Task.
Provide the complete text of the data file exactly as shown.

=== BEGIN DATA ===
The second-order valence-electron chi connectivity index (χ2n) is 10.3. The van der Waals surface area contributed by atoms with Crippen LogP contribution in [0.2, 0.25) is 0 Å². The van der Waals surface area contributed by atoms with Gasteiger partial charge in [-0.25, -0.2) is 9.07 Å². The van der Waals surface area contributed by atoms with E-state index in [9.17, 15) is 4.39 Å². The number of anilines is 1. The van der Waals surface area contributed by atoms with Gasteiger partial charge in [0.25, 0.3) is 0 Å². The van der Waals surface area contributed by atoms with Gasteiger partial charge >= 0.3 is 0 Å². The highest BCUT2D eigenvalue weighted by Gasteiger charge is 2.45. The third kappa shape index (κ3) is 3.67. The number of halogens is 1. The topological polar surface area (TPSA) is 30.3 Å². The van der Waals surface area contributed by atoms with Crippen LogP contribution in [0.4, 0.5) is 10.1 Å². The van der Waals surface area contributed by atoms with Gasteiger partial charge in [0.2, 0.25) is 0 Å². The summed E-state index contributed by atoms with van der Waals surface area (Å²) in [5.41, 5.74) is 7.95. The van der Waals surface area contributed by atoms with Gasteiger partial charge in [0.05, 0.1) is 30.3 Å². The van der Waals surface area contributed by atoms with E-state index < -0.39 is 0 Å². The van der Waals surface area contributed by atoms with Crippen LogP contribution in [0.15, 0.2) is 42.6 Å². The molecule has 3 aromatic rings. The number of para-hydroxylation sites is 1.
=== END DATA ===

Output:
The second-order valence-electron chi connectivity index (χ2n) is 10.3. The van der Waals surface area contributed by atoms with Crippen LogP contribution in [0.2, 0.25) is 0 Å². The van der Waals surface area contributed by atoms with Gasteiger partial charge in [-0.25, -0.2) is 9.07 Å². The van der Waals surface area contributed by atoms with E-state index in [9.17, 15) is 4.39 Å². The number of anilines is 1. The van der Waals surface area contributed by atoms with Gasteiger partial charge in [0.25, 0.3) is 0 Å². The van der Waals surface area contributed by atoms with Gasteiger partial charge >= 0.3 is 0 Å². The highest BCUT2D eigenvalue weighted by Gasteiger charge is 2.45. The third kappa shape index (κ3) is 3.67. The number of halogens is 1. The topological polar surface area (TPSA) is 30.3 Å². The van der Waals surface area contributed by atoms with Crippen LogP contribution in [0.4, 0.5) is 10.1 Å². The van der Waals surface area contributed by atoms with Gasteiger partial charge in [0.2, 0.25) is 0 Å². The summed E-state index contributed by atoms with van der Waals surface area (Å²) in [5.41, 5.74) is 7.95. The van der Waals surface area contributed by atoms with Gasteiger partial charge in [0.05, 0.1) is 30.3 Å². The van der Waals surface area contributed by atoms with E-state index < -0.39 is 0 Å². The van der Waals surface area contributed by atoms with Crippen LogP contribution in [0.15, 0.2) is 42.6 Å². The molecule has 3 aromatic rings. The number of para-hydroxylation sites is 1.